On an On: We're not afraid to do anything

Categories: Interview
On_An_On_promo_Kyle_La_Mere.jpg
Photo by Kyle La Mere

After moving back and forth between Minneapolis and Chicago, Brainerd-bred Nate Eisland is relieved to return to his home state. Recently, his band On an On rose from the ashes of now-defunct Scattered Trees. Since then, he, Alissa Ricci, and Ryne Estwing have received a burst of attention during their recent tour. Although they've just relocated, On an On and their elecronically enhanced indie rock sound is already receiving a warm welcome back into the Minnesota music scene.

City Pages sat down with Eiseland two days after his return from touring. After he hit up his first Twins game of the year and ahead of Saturday's Basilica performance, he couldn't stop gushing about his love for Minneapolis, its music, and the future of the band. 

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"I think I've been lucky enough to have Chicago, which has kind of hardened me, and also have Minneapolis which I've always been coming back to," explains Eiseland. "And this like, I don't know, It's like finding love when you're young and feeling like 'I need to experience the world, I need to date, I need to whatever, and figure out myself as a person,' and that's like me going to Chicago. But then like always knowing that there's something real that you'll feel like can never attain anywhere else, and then getting to go back and have it work out."

He originally left the Twin Cities for Chicago when he was 18 in order to immerse himself in the music industry and to find his big break with Scattered Trees. However, he quickly discovered a gap between the new and established artists currently based in Chicago.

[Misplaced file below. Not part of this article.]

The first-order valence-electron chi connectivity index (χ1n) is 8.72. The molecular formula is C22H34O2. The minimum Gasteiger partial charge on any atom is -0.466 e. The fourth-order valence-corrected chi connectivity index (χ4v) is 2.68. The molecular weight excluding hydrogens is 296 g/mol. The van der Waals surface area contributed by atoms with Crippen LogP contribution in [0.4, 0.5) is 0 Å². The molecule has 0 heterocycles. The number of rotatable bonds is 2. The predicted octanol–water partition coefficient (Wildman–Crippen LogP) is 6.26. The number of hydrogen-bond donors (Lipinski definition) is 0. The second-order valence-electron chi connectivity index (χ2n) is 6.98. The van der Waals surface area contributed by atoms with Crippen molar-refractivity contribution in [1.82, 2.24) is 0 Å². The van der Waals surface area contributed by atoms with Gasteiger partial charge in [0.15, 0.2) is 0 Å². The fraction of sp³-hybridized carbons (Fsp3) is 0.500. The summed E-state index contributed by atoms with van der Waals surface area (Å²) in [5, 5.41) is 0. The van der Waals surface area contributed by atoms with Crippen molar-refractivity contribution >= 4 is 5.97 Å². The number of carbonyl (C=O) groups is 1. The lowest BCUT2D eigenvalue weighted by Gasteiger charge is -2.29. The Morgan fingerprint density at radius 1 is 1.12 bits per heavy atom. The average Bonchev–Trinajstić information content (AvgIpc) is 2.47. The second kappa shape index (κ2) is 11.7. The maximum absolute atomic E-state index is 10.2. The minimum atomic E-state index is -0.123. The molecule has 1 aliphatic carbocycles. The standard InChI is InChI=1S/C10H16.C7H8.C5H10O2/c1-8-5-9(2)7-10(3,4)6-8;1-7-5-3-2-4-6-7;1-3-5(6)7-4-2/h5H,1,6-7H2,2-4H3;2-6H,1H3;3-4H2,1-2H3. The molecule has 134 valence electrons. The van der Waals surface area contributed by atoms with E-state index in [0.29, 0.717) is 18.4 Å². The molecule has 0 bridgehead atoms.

"It just seems like the support system isn't there," says Eiseland. "So kind of working my ass off in Chicago for so long made me really appreciate when anything good does happen... I could be doing something that I hate, just to survive. But I get to do something that I love and that I'm passionate about, to survive, and that, I think that's a privilege."

That isn't the only privilege On an On has received thus far. Originally lined up for Scattered Trees, the newly formed On an On were able to record their debut album with producer Dave Newfeld (Broken Social Scene, Los Campesinos). Describing it as "the perfect storm," the trio was able to successfully break away from a more-generic indie sound and transform it into a new harmonies, synths and buzzy guitars that's anything but.

However, this isn't the only transformation the band foresees. Eisland plans on using this summer to experiment on new forms of collaboration and production in preparation for their next album. The collaborative aspect of On an On is something that they want to be very "foundational," explains Eiseland. "And like with the last album I had finished most of those songs and we went in and worked on them arrangement-wise and instrumentally and things like that, but they were pretty much done on the way in. and with this we really wanted to write together, together. To actually form the stuff."


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